Tag Archive


Interpreting our Disabled Heritage: Disability and the National Park Service

, , , , ,

For nearly four years, I have collaborated with the National Park Service to embrace the culture and history of people with disabilities represented by its 400+ parks, historic sites, monuments, and battlefields. During my summer 2020 internship with the NPS, I contributed to this effort by writing an annotated bibliography on American disability history. Read More

Home Made Visible: home movies, archives, and IBPOC communities

, , , , , , , , ,

Editors’ Note: This is one in a series of posts about the intersection of archives and public history that will be published throughout October, or Archives Month in the United States. This series is edited by National Council on Public History (NCPH) board member Krista McCracken, History@Work affiliate editor Kristin O’Brassill-Kulfan, and NCPH The Public Historian co-editor/Digital Media Editor Nicole Belolan. Read More

NCPH so white?

, ,

2015 will be remembered by historians as the year of #BlackLivesMatter, an intersectional civil rights movement that merged direct action, political activity, and social media to force a national discussion around issues of police violence and institutional racism. It’s also pushed to the forefront discussions about diversity in various other kinds of American institutions, from Hollywood movies to Silicon Valley. Read More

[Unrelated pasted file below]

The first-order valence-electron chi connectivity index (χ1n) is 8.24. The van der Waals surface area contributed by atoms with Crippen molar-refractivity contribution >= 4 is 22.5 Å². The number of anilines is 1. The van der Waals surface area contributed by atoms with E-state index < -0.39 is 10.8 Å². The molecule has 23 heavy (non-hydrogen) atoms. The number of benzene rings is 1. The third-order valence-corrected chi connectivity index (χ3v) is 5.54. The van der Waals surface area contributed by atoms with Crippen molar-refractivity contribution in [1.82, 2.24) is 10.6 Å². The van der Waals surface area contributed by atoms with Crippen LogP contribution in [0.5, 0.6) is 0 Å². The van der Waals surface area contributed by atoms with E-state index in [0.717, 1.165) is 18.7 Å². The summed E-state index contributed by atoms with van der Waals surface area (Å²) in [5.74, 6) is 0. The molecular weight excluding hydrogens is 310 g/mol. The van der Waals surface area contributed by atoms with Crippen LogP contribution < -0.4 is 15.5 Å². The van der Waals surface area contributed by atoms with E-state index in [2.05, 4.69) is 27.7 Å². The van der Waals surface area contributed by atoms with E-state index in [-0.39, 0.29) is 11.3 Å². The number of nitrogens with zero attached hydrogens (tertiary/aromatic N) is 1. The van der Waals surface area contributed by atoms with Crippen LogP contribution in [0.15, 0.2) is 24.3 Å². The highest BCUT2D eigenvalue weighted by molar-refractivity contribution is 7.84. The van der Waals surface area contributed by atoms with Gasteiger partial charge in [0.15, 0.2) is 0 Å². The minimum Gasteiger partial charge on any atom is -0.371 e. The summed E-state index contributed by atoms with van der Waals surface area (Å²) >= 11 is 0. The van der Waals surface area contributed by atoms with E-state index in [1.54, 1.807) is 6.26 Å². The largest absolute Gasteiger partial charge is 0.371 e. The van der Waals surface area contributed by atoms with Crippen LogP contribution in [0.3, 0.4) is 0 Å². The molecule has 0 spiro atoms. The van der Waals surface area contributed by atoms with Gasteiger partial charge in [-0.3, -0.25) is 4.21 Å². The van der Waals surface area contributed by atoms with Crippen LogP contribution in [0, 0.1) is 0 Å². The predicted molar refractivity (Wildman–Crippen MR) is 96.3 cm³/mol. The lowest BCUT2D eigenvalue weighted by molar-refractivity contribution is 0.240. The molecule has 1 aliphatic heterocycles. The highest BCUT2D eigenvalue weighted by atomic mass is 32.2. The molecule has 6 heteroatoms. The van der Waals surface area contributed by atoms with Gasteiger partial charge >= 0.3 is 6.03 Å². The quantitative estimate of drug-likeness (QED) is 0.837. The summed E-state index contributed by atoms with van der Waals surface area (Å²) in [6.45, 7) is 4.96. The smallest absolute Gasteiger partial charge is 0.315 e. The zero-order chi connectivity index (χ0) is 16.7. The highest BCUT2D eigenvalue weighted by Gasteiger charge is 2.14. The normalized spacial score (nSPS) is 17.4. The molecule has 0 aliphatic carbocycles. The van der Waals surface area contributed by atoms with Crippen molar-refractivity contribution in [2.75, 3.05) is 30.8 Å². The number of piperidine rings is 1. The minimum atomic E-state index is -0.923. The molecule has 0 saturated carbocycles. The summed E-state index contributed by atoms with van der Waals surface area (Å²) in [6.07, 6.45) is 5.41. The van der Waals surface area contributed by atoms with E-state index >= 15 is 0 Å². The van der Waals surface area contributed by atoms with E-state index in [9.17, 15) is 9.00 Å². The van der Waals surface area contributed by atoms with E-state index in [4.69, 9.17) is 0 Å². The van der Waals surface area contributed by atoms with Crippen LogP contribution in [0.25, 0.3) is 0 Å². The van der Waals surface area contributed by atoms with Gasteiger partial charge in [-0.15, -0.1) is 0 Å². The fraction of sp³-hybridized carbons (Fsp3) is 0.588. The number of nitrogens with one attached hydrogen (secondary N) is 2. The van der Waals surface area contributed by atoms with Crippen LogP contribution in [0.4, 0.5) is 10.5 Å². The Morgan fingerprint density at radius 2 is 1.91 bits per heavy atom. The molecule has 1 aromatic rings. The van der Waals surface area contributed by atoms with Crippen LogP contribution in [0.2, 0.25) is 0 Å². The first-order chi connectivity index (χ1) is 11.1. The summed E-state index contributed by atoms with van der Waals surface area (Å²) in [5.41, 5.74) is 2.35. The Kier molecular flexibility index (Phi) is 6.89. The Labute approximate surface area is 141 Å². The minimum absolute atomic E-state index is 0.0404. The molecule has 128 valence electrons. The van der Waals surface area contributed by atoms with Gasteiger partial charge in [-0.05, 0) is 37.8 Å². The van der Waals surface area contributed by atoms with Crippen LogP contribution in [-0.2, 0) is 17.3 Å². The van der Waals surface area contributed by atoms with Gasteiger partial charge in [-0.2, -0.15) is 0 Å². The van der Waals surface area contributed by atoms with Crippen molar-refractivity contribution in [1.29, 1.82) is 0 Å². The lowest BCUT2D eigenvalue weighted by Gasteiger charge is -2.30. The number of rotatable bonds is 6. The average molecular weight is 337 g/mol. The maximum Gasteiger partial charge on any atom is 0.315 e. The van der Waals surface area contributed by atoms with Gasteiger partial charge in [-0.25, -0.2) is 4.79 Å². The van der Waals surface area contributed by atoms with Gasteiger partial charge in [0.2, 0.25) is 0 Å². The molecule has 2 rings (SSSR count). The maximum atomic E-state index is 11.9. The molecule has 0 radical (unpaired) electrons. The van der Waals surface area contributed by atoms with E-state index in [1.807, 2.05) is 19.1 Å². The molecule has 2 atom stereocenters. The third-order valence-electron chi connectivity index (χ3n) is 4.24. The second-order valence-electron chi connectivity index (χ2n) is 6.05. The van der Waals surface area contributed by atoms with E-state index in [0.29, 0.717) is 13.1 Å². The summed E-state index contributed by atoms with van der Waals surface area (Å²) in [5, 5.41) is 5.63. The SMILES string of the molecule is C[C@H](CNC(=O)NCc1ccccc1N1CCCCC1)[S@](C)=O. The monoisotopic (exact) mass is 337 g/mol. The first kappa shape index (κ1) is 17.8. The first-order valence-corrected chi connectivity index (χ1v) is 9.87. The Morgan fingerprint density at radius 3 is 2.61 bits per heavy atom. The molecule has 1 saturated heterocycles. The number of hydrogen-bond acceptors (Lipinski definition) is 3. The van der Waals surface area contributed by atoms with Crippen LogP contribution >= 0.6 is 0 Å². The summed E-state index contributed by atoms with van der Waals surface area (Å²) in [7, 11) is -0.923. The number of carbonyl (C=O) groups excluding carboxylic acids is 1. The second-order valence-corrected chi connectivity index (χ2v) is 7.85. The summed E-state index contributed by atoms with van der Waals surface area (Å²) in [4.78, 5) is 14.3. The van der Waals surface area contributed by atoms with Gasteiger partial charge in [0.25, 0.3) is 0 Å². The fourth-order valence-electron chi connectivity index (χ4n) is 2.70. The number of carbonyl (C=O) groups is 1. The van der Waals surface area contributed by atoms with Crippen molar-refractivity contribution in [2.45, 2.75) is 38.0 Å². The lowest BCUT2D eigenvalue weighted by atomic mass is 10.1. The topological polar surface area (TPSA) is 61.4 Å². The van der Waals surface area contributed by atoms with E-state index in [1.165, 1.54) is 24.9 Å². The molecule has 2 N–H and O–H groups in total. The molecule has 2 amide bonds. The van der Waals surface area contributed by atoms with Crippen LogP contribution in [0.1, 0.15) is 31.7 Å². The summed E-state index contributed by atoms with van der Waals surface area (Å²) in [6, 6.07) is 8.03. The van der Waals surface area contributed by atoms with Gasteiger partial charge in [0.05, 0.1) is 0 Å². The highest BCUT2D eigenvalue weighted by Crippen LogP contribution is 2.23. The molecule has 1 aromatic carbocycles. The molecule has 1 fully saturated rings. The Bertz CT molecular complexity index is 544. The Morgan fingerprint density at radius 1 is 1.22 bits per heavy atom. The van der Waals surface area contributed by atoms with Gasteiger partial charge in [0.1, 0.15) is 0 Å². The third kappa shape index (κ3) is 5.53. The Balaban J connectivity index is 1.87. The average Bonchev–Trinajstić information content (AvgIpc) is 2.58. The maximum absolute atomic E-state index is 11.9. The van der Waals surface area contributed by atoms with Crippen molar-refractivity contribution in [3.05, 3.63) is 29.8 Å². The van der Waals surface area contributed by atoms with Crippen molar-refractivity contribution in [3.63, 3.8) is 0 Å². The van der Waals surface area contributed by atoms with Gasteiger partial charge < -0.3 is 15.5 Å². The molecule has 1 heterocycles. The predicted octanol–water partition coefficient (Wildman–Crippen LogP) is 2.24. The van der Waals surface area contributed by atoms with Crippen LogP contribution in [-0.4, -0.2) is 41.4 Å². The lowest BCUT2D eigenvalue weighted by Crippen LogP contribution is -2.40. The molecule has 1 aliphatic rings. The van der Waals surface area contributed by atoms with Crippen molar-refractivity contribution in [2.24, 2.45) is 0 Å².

I, Too, Sing America: Integrating the voices of all Americans in historic preservation

, , , , , , , , ,

Editor’s note: This post concludes a series commemorating the anniversary of the National Historic Preservation Act by examining a part article published in The Public Historian, describing its significance and relating it to contemporary conversations in historic preservation. 

Historic preservation exists to tell stories of our journeys as a people and as a nation, but somehow along the way the stories of America’s African American, Latino, Asian, and Native American communities are erased or obscured as historians and preservationists tell the great American story. Read More